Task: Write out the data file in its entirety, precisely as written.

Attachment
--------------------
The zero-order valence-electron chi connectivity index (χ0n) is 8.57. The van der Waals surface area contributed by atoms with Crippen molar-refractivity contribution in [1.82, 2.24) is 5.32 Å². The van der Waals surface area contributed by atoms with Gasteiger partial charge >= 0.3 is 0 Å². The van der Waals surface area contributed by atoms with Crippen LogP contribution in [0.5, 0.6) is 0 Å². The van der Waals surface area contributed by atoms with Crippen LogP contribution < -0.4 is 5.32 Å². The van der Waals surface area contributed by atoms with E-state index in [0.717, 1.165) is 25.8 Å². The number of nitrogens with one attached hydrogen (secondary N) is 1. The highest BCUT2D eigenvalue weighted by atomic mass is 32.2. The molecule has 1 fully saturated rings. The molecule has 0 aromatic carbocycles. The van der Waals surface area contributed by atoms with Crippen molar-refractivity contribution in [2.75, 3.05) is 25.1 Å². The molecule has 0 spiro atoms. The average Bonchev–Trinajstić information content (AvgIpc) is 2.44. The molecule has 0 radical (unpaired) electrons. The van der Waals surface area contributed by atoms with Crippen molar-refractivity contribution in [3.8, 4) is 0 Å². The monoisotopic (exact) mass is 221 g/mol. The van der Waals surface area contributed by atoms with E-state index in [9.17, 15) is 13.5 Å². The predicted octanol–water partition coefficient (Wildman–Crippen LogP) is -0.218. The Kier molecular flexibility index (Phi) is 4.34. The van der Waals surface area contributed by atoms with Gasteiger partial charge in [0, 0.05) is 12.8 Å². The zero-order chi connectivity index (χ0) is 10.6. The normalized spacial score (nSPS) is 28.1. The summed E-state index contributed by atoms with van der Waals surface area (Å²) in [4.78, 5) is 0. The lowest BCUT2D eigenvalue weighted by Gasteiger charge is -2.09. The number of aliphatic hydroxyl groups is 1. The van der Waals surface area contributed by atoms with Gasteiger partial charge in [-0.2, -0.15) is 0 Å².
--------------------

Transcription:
The zero-order valence-electron chi connectivity index (χ0n) is 8.57. The van der Waals surface area contributed by atoms with Crippen molar-refractivity contribution in [1.82, 2.24) is 5.32 Å². The van der Waals surface area contributed by atoms with Gasteiger partial charge >= 0.3 is 0 Å². The van der Waals surface area contributed by atoms with Crippen LogP contribution in [0.5, 0.6) is 0 Å². The van der Waals surface area contributed by atoms with Crippen LogP contribution < -0.4 is 5.32 Å². The van der Waals surface area contributed by atoms with E-state index in [0.717, 1.165) is 25.8 Å². The number of nitrogens with one attached hydrogen (secondary N) is 1. The highest BCUT2D eigenvalue weighted by atomic mass is 32.2. The molecule has 1 fully saturated rings. The molecule has 0 aromatic carbocycles. The van der Waals surface area contributed by atoms with Crippen molar-refractivity contribution in [2.75, 3.05) is 25.1 Å². The molecule has 0 spiro atoms. The average Bonchev–Trinajstić information content (AvgIpc) is 2.44. The molecule has 0 radical (unpaired) electrons. The van der Waals surface area contributed by atoms with Crippen molar-refractivity contribution in [3.8, 4) is 0 Å². The monoisotopic (exact) mass is 221 g/mol. The van der Waals surface area contributed by atoms with E-state index in [9.17, 15) is 13.5 Å². The predicted octanol–water partition coefficient (Wildman–Crippen LogP) is -0.218. The Kier molecular flexibility index (Phi) is 4.34. The van der Waals surface area contributed by atoms with Gasteiger partial charge in [0, 0.05) is 12.8 Å². The zero-order chi connectivity index (χ0) is 10.6. The normalized spacial score (nSPS) is 28.1. The summed E-state index contributed by atoms with van der Waals surface area (Å²) in [4.78, 5) is 0. The lowest BCUT2D eigenvalue weighted by Gasteiger charge is -2.09. The number of aliphatic hydroxyl groups is 1. The van der Waals surface area contributed by atoms with Gasteiger partial charge in [-0.2, -0.15) is 0 Å².